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What Are Ventral Hernias?

Last updated 3 years ago

A ventral hernia can develop without any evident symptoms in some people, yet it can produce acute pain and tenderness in others. Upon recognizing any of these warning signs, it’s important to seek professional medical attention as soon as possible, as a ventral hernia cannot heal on its own. If you suspect that you have a ventral hernia, contact the medical experts at Northside Hospital in St. Petersburg for help.

Causes

A ventral hernia is the movement of an organ or tissue through another structure residing in the abdominal area. In many cases, the muscles of the abdomen become weak, which provides the opportunity for an organ to move through it. Sudden pressure on an abdominal organ, such as that created when a person coughs or lifts a heavy object, can provide the catalyst necessary to cause a ventral hernia. Some people might also experience this condition while recovering from a surgical procedure that has left the abdominal region weak.

Symptoms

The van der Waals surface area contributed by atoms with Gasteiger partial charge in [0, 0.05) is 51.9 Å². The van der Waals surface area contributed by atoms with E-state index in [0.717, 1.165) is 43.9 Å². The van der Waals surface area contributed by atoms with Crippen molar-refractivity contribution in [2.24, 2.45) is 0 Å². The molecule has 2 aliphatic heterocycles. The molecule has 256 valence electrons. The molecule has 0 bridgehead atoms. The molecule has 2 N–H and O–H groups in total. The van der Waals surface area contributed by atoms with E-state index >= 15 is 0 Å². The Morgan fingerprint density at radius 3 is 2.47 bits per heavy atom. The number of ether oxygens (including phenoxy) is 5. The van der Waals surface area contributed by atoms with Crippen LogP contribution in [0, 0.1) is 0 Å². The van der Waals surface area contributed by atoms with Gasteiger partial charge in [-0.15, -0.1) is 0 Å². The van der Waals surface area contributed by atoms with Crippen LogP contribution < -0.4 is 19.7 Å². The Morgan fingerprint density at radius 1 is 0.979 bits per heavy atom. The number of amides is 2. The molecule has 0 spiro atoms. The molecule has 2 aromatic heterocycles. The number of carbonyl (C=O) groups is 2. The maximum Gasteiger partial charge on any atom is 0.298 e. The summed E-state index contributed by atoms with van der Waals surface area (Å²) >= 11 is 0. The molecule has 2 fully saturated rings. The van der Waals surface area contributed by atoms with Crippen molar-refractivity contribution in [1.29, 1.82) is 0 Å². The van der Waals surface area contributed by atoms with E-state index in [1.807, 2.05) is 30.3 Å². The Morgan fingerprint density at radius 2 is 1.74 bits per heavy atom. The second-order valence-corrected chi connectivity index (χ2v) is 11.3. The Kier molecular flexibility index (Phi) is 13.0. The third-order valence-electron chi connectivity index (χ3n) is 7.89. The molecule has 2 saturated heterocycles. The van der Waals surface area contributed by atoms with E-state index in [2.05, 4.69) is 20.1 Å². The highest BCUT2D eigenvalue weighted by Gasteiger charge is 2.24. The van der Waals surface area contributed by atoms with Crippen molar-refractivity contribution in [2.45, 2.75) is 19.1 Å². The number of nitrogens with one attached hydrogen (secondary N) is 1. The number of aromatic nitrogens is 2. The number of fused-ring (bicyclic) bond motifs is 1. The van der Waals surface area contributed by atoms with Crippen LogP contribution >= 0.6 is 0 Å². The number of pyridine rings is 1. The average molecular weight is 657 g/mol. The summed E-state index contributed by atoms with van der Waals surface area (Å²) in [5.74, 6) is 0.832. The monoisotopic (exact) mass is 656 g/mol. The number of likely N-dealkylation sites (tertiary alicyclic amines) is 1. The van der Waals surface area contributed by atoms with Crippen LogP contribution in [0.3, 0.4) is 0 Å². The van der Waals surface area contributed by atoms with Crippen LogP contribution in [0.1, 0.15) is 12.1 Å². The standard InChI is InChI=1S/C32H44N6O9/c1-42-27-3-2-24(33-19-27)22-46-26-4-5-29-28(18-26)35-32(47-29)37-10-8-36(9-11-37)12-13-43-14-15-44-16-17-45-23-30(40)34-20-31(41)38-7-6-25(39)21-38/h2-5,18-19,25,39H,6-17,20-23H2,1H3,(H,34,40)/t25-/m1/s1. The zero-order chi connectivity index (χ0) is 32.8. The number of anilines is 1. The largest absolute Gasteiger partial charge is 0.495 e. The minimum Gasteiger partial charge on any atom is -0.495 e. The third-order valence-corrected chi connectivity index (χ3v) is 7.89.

A ventral hernia can provide several warning signs of its presence. A common side effect of this condition is pain that radiates from the injury site. The displacement of the organ or tissue can also make the abdominal region extremely tender to the touch. Depending on the location of the ventral hernia, some people might even see an evident bulge protruding from their abdomen.

Treatment Options

In the majority of cases, a ventral hernia necessitates surgical repair. Because the organ has moved through a weaken section of muscle or tissue, a surgeon must first return it to its proper position and then repair the damaged muscle. To carry out normal activities despite the presence of a ventral hernia can result in chronic pain, organ damage, and even death. Hernia surgery can quickly and effectively repair the injury site and prevent additional damage to the abdominal region.

Are you experiencing abdominal pain and tenderness? If you believe that you might have a ventral hernia, don’t wait to call Northside Hospital in St. Petersburg at (888) 598-9586. Our Consult-A-Nurse representatives can help you decide if medical attention might be necessary.

 

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Disclaimer: The materials provided are intended for informational purposes only. You should contact your doctor for medical advice. Use of and access to this website or other materials do not create a physician-patient relationship. The opinions expressed through this website are the opinions of the individual author and may not reflect the opinions of the hospital, medical staff, or any individual physician or other healthcare professional.
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